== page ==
Module manufacturer and energy solutions company Hanwha Qcells has landed an agreement with Canadian Premium Sand (CPS) for the commercial offtake of patterned solar glass to support its US PV module production.
Conducted through a memorandum of understanding (MoU) with Qcells parent company Hanwha Solutions Corporation, the long-term agreement will see CPS supply low-carbon patterned solar glass to Qcells’ module factory in Georgia.
“The integrated nature of CPS’ operation with its wholly-owned sand resource and the use of renewable hydro-electricity in its manufacturing process offer excellent alignment with our low-carbon objectives,” Hanwha said.
CPS will supply the glass from a sand mine to be located in Selkirk, Manitoba that will produce the high-purity, low-iron silica sand by using renewable hydropower, although concerns have also been raised in some quarters about the environmental credentials of the site given its extraction and mining method.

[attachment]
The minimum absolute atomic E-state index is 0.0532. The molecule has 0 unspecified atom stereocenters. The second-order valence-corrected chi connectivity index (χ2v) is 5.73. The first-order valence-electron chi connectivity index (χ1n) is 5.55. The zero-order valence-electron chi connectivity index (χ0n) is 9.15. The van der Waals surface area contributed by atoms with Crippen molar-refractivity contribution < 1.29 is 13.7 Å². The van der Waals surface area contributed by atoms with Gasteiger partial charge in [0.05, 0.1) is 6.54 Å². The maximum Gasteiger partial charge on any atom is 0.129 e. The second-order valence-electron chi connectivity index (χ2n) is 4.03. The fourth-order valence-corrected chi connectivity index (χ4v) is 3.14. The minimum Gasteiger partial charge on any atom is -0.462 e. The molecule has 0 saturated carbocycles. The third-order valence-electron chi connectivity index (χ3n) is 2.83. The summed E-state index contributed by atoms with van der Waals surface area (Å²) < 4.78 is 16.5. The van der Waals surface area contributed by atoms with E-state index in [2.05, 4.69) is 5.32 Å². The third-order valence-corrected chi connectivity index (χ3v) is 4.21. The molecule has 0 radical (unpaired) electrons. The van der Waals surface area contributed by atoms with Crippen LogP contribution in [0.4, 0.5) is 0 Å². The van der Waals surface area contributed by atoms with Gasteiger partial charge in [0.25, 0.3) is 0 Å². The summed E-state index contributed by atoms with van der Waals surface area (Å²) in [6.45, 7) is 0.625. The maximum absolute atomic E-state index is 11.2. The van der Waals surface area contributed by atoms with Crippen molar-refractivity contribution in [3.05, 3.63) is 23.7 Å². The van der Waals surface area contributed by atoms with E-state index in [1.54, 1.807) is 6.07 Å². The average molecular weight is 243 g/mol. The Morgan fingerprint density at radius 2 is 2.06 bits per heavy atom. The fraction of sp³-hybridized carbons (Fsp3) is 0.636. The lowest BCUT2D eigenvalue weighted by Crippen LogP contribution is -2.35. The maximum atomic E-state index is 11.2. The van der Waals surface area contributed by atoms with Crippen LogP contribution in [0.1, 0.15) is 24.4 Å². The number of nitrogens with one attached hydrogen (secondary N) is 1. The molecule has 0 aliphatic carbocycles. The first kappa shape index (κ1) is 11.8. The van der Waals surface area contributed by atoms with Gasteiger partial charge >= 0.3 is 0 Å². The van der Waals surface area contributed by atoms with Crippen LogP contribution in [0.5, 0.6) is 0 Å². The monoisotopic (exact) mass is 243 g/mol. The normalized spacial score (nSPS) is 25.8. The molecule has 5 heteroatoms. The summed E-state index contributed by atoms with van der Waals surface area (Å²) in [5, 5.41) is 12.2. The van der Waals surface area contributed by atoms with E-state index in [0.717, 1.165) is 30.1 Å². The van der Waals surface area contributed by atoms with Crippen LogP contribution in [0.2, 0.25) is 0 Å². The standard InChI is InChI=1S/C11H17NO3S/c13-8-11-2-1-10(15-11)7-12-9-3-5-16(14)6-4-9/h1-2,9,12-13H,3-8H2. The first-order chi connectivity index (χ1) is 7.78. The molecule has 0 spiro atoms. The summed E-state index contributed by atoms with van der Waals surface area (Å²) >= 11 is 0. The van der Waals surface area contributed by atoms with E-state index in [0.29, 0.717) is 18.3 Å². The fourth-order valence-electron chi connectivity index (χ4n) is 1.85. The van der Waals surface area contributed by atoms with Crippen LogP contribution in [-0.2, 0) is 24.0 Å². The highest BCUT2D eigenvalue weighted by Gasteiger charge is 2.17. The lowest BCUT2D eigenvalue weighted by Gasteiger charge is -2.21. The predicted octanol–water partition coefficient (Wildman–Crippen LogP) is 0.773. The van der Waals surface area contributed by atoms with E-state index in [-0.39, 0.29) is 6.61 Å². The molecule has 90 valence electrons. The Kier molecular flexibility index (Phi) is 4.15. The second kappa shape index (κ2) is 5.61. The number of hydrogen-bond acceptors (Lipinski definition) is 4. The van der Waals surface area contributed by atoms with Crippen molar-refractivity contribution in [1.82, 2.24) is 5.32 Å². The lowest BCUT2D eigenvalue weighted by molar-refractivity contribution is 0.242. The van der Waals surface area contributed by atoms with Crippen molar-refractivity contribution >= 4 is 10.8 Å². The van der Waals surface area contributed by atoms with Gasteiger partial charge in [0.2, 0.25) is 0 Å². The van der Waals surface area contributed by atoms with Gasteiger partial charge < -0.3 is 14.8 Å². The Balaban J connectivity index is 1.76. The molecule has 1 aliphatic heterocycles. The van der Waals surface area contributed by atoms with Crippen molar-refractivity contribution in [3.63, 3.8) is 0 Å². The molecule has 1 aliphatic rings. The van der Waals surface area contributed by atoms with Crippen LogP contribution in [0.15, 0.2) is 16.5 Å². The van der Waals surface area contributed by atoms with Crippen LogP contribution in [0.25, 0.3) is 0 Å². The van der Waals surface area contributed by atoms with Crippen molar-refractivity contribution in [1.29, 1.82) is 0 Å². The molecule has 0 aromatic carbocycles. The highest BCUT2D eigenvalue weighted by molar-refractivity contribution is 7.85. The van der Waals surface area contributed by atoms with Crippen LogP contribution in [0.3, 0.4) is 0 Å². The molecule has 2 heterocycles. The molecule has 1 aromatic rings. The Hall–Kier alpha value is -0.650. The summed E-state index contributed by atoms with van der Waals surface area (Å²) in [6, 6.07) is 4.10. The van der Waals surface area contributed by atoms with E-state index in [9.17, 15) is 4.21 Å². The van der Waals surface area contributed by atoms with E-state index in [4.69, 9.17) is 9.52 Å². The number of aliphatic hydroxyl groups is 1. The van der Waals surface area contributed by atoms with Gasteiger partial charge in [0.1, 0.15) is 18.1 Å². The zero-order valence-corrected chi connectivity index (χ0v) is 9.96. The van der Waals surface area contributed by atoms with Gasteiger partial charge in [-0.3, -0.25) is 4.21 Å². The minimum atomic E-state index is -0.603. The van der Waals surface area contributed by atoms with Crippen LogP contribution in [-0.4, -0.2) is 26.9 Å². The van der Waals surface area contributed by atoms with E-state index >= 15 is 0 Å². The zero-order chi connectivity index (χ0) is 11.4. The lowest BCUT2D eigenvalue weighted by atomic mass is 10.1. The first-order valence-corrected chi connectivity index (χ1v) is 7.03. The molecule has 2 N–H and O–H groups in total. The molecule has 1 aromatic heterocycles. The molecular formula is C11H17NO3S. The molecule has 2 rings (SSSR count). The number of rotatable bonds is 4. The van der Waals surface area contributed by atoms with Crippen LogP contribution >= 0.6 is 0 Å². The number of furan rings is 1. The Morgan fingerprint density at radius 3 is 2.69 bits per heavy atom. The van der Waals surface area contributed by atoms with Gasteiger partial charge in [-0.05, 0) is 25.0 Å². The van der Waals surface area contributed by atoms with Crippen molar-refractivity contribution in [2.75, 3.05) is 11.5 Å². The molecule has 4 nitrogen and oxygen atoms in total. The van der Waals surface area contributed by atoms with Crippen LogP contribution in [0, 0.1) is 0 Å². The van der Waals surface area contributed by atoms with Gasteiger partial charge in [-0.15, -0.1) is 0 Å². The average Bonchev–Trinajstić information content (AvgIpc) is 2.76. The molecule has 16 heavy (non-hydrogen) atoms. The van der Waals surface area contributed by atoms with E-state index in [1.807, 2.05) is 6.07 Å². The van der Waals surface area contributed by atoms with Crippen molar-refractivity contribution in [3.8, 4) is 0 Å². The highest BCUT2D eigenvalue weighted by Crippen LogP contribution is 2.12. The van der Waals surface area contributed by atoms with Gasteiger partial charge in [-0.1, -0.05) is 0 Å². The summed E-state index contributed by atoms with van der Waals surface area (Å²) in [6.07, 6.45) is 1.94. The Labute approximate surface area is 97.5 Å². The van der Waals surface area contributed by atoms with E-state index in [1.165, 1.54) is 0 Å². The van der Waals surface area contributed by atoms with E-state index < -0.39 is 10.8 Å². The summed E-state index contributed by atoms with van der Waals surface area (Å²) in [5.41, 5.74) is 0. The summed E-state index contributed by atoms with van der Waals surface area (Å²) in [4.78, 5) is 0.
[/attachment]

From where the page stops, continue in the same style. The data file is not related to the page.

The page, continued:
The company said Qcells North American solar glass demand of over 3GW of module manufacturing represented more than 80% of its planned Phase 1 production capacity.
In May, Qcells announced plans to nearly double the total production capacity of its operational 1.7GW module factory in Dalton, Georgia, to over 3GW, which the company said would present approximately 35% of current North American solar module production.
“As Qcells expands its manufacturing footprint in North America, we see tremendous value in securing supply from a trusted partner that is proximal to our operations,” said a Hanwha spokesperson.
Last week, meanwhile, Qcells acquired a 66% stake in German energy technology business Lynqtech for an undisclosed fee, with the company lauding the potential for synergies in home energy solutions including solar PV, electric vehicles and other smart technologies.
And earlier this year Qcells launched a comprehensive rebrand to reflect its pivot from being solely a PV manufacturer to a more holistic clean energy solutions provider.